As a busy professional, it can take me a long time to read a book. After five months, I finally finished Stranger in a Strange Land (referred to as SSL from here on) by Robert Heinlein.
I have this habit when I read of struggling with weaker parts of a novel and then setting it down for large periods of time a single page or two before it gets good again. I don’t know if that’s a personal fault or the fault of the author, but that is what happened with SSL. I got about 310 pages in, was bored, set it down for about a month, and then when I came back to it, the next page was vastly more exciting. That speaks to my overall feeling of the novel. I think it’s bloated. Heinlein could have lost about 150 pages of the middle third and had a more impactful novel.
SSL is billed in more recent copies as “The Most Popular Science Fiction Novel Ever Written” and that’s a stretch and a half. I mean, numbers-wise maybe that is the case because it has impacted society and is read by many. It is uncommon in that it reads as more mainstream than most science fiction. Like any novel, it is a product of its times. It is rampantly sexist and that aspect was the hardest for me to swallow. One of the central characters, Jubal Harshaw, is a blowhard who loves to hear himself talk (deliver philosophical posits for the reader) and loves himself even more. I hated him as a character, and I don’t know if that is Heinlein’s design. Knowing Heinlein I would expect that he expects the reader to love him.
But I digress. The novel does have a very interesting premise. A human named Valentine Michael Smith travels to Mars, is accepted and learns Martian cultural and social civilization, and then returns to Earth. On Earth he has to be retrained in the ways of human civilization. The novel does a very good job of taking Michael through quite the character evolution. I enjoyed that aspect immensely.
Since this is supposed to be spoiler-free, I’ll skip a review of the plot and go directly to thematic elements. If you don’t even want to hear about theme, stop reading.
SSL seems to be a pretty strong primer for the 60s. It was published in 1961. I don’t know if Heinlein got lucky and brought critical themes in right before the Revolution, or if he’s a genius. In reading the novel I constantly asked myself if SSL kickstarted a lot of the questioning that happened during that time.
The novel has three primary themes, in my mind. The first happens in a lot of science fiction: the identity of the self. Michael’s entire character arc focuses on this theme as he discusses with Jubal, Jill, and others what it means to re-establish his Earth culture while still maintaining his Martian influence. He acts on his character growth. I won’t say anything else to avoid spoilers.
The next theme is sexual liberation, which formed the backbone of hippie culture and is prominently discussed in SSL. Heinlein is clearly a big fan of the “elimination of jealousy through free love” including multiple partners, orgies, etc. The irony of his position is that it is also clearly homophobic. It breaks its own “code” in my mind, by acting as if sexual plurality is somehow spiritually freeing, so long as a “dude doesn’t touch another dude, because that’s crazy talk”. Heinlein is pretty heavy handed in emphasizing a distinction of male and female as being “the greatest thing since sliced bread” in our society, which seems contradictory to his “free love” message. I imagine that this theme got more than a few schools to ban SSL and comments about American culture, in particular the American view of sex and nudity in any form as perverse, are as true now as they were in 1961.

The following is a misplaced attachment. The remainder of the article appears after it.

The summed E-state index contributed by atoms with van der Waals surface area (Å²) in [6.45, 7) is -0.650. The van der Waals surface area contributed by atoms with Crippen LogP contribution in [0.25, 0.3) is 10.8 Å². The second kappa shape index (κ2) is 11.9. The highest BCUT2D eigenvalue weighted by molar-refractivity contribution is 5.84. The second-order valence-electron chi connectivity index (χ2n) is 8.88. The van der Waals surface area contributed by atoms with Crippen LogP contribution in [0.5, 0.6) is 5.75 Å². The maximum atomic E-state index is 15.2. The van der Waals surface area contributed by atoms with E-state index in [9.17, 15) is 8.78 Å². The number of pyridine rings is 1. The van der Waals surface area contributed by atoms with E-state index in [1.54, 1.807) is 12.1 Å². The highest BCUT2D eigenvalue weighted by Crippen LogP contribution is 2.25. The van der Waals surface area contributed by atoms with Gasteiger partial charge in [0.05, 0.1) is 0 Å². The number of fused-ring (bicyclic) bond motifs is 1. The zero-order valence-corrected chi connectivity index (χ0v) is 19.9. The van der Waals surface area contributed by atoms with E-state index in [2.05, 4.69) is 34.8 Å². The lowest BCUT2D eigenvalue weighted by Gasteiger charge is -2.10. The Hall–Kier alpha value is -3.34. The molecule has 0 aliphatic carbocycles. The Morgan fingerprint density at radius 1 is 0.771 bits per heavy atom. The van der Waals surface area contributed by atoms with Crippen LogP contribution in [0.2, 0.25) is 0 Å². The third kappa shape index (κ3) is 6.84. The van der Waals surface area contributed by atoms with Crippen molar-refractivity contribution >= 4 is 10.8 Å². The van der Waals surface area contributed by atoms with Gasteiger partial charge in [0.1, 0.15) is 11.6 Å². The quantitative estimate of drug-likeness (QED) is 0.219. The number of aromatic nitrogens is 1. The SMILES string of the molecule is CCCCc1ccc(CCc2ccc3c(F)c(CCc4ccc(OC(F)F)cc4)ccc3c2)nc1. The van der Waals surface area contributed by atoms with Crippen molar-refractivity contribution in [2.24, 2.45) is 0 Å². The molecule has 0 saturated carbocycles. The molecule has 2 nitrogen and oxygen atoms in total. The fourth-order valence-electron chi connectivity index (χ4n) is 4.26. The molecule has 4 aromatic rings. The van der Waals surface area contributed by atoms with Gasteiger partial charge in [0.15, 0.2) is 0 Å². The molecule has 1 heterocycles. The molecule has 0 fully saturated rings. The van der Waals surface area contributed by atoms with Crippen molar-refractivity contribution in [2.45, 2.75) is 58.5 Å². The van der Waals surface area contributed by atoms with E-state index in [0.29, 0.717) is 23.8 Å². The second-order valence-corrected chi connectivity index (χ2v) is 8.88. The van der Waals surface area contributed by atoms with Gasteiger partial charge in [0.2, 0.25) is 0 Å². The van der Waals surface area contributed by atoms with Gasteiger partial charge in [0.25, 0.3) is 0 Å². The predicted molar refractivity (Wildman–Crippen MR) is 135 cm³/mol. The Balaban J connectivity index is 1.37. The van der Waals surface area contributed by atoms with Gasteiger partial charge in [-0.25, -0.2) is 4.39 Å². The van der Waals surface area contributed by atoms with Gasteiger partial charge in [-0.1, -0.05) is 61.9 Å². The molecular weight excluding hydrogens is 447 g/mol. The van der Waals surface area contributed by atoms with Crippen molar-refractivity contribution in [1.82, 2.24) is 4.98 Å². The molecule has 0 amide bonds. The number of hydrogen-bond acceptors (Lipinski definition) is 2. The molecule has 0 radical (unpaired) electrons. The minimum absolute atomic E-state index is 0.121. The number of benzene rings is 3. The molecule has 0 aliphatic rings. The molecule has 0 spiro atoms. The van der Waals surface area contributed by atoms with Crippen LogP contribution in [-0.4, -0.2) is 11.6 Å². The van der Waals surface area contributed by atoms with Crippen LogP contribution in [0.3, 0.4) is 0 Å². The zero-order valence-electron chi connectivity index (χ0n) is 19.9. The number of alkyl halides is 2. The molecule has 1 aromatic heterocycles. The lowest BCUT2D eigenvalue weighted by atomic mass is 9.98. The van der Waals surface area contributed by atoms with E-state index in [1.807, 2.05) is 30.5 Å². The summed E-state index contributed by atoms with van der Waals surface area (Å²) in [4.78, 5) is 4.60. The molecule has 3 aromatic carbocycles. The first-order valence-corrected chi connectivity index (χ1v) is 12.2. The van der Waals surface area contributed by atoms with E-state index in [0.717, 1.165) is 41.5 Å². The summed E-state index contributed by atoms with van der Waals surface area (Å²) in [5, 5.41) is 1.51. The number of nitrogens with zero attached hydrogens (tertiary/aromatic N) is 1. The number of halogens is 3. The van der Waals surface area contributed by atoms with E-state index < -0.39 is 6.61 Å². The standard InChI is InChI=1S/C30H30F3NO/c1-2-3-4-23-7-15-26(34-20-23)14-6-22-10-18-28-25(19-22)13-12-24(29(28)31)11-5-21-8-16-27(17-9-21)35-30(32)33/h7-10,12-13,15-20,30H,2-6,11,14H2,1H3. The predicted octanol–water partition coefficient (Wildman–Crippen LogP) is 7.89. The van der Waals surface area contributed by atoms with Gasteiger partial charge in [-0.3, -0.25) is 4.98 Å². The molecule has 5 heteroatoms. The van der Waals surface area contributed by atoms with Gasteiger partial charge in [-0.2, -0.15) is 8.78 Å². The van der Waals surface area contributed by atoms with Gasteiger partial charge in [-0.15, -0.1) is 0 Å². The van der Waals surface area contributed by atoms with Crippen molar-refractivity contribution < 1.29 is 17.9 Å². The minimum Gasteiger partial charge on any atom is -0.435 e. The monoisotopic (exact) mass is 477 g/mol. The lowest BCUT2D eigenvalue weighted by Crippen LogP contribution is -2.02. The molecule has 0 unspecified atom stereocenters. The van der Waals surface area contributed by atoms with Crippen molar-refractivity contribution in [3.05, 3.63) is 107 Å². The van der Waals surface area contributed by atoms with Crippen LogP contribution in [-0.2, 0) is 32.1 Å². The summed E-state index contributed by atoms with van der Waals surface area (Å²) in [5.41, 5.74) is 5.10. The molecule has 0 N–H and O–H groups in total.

The last theme is a common one for Heinlein: the interrelationship between religion and society. He presents a pretty strong agnostic view here and I think that this is, for me, one of the strengths of the novel. Religion has always been a charged subject for human civilization (understatement). Although the message is agnostic, Heinlein is consistent in not indicting any specific religion or religion in general. One could argue that individual religions aren’t dismissable under true agnosticism.
Personally, as a free-thinking Christian, I thoroughly enjoyed the overarching message of “Thou art God” applied to everyone. That doesn’t run contrary to Protestantism, which views all people as “ministers”. As a scientist, I see no conflict between science and religion and the novel takes that position as well. It always amazes me how eager people are to “box in” an omnipotent God and then simultaneously invalidate human exploration and investigation. SSL argues pretty strongly against that approach to religion.
I enjoyed many of the concepts of Martian culture as well as the portrayal of Earth’s “future”. I grokked those things!
A good science fiction author discusses themes that are universal to humanity and are as accessible 50 years in the future as they are at the time of the writing. Heinlein has done that with SSL. He anticipated the 60s, which is no small feat. I disagree with the conservative politics that permeates most of his later life’s work (Starship Troopers, ahem).
So did I enjoy it? About half of it, yes. The middle half was tough to slog through and I think Heinlein produced a book that could have been edited down to really give it a punch. But, he didn’t. It won a Hugo, so I guess there is that. Would I recommend it? Yeah, probably. It is clearly a part of science fiction history and I think that the conversational writing-style and emphasis on character dialogue is perhaps more interesting than the third person perspective so common to most early science fiction. I think that if the reader thinks back on our cultural history, it is hard to imagine this novel not having had a huge impact on 60s counter-culture.